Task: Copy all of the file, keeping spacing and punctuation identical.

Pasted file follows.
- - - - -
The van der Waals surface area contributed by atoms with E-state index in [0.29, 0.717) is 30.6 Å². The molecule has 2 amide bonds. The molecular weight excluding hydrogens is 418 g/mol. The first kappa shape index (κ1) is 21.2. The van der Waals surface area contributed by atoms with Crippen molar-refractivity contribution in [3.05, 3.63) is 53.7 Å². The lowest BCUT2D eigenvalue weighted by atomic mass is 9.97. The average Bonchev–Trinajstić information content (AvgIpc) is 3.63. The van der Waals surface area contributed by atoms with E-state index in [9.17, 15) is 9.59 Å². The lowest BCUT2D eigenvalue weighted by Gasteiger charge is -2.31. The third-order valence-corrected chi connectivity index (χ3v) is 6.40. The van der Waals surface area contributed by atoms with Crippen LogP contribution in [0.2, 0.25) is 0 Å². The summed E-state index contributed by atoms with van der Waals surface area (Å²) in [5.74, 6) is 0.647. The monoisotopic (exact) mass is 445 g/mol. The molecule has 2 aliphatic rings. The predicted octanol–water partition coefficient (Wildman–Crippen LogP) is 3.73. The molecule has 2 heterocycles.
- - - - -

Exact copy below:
The van der Waals surface area contributed by atoms with E-state index in [0.29, 0.717) is 30.6 Å². The molecule has 2 amide bonds. The molecular weight excluding hydrogens is 418 g/mol. The first kappa shape index (κ1) is 21.2. The van der Waals surface area contributed by atoms with Crippen molar-refractivity contribution in [3.05, 3.63) is 53.7 Å². The lowest BCUT2D eigenvalue weighted by atomic mass is 9.97. The average Bonchev–Trinajstić information content (AvgIpc) is 3.63. The van der Waals surface area contributed by atoms with E-state index in [9.17, 15) is 9.59 Å². The lowest BCUT2D eigenvalue weighted by Gasteiger charge is -2.31. The third-order valence-corrected chi connectivity index (χ3v) is 6.40. The van der Waals surface area contributed by atoms with Crippen LogP contribution in [0.2, 0.25) is 0 Å². The summed E-state index contributed by atoms with van der Waals surface area (Å²) in [5.74, 6) is 0.647. The monoisotopic (exact) mass is 445 g/mol. The molecule has 2 aliphatic rings. The predicted octanol–water partition coefficient (Wildman–Crippen LogP) is 3.73. The molecule has 2 heterocycles.